Did the United Kingdom remain with the variation of the 'spring' of the people?
- Its development over the years
- It economic policy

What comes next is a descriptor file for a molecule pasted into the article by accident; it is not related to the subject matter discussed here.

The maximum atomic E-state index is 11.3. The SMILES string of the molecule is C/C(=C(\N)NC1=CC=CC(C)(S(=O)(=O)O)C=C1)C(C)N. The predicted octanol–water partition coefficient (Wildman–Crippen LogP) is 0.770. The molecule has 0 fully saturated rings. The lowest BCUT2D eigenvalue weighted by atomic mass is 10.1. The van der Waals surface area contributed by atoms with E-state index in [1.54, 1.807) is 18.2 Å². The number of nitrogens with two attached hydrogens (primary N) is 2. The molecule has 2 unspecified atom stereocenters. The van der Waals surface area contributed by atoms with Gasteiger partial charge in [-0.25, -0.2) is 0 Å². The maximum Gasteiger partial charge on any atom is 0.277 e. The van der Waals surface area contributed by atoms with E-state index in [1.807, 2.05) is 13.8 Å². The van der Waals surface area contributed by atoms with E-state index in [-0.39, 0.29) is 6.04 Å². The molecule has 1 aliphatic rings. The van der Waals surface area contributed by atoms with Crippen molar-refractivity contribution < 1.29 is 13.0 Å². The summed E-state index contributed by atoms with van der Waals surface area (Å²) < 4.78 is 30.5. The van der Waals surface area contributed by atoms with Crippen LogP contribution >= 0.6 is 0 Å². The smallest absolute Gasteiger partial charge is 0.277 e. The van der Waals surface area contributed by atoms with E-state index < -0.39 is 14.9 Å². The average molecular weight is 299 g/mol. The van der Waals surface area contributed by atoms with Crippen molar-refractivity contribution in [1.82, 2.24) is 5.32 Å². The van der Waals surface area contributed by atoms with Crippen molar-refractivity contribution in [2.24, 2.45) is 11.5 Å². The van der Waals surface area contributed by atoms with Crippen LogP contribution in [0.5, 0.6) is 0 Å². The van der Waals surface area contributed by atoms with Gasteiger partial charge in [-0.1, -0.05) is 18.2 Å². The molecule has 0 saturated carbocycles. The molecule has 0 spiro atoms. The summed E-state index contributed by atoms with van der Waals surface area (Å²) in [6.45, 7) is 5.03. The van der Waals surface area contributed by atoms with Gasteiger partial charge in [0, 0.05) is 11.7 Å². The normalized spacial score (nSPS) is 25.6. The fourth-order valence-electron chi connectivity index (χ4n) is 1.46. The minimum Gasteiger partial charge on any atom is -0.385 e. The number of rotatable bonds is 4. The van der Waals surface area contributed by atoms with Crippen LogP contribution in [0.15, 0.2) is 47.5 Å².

In 1848 a revolt took place in almost all of Europe. In the context of an economic and social crisis, the 'Springtime of Peoples', as it was called then, turned out to be a complex movement involving a democratic aspect to the liberal and national demands of previous revolutions. In France, Prussia, Austria, the masses overthrew the existing political systems and replaced them with more democratic regimes to ensure the universal suffrage and representation of the people. However, some countries seemed to escape this wave of revolution and the urban riots which traversed Europe, such as the United Kingdom, which included England, Scotland, Wales and all of Ireland. It is therefore necessary to consider whether the UK was actually distant from the Spring of Nations. While Paris was torn by riots in February, in Austria the citizens and students followed the example of French revolutionary uprisings that multiplied in Germany and Italy, but what happened to the English situation? Did the United Kingdom not experience any national social reaction in line with those that were tearing Europe during the early months of the year 1848? To answer this question we will study in the first part the superficial impact that the European revolutions, especially the French revolution, had on the United Kingdom, and then in the second part, we will see where and how the system managed to escape the deep rupture evident in the other European countries.